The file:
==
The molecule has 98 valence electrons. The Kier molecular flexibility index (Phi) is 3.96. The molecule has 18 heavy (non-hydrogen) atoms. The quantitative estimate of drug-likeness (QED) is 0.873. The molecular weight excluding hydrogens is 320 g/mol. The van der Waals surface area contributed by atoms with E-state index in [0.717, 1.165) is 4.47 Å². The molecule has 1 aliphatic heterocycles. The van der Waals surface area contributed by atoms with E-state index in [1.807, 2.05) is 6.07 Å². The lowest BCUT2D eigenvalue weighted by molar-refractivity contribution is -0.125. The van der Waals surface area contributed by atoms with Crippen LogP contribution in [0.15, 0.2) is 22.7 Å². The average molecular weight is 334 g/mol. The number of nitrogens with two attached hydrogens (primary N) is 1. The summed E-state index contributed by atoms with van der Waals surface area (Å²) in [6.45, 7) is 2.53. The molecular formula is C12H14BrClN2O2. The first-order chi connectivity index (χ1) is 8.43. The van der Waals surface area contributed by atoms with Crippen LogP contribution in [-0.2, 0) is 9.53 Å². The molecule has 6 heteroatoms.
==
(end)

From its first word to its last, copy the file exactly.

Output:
The molecule has 98 valence electrons. The Kier molecular flexibility index (Phi) is 3.96. The molecule has 18 heavy (non-hydrogen) atoms. The quantitative estimate of drug-likeness (QED) is 0.873. The molecular weight excluding hydrogens is 320 g/mol. The van der Waals surface area contributed by atoms with E-state index in [0.717, 1.165) is 4.47 Å². The molecule has 1 aliphatic heterocycles. The van der Waals surface area contributed by atoms with E-state index in [1.807, 2.05) is 6.07 Å². The lowest BCUT2D eigenvalue weighted by molar-refractivity contribution is -0.125. The van der Waals surface area contributed by atoms with Crippen LogP contribution in [0.15, 0.2) is 22.7 Å². The average molecular weight is 334 g/mol. The number of nitrogens with two attached hydrogens (primary N) is 1. The summed E-state index contributed by atoms with van der Waals surface area (Å²) in [6.45, 7) is 2.53. The molecular formula is C12H14BrClN2O2. The first-order chi connectivity index (χ1) is 8.43. The van der Waals surface area contributed by atoms with Crippen LogP contribution in [-0.2, 0) is 9.53 Å². The molecule has 6 heteroatoms.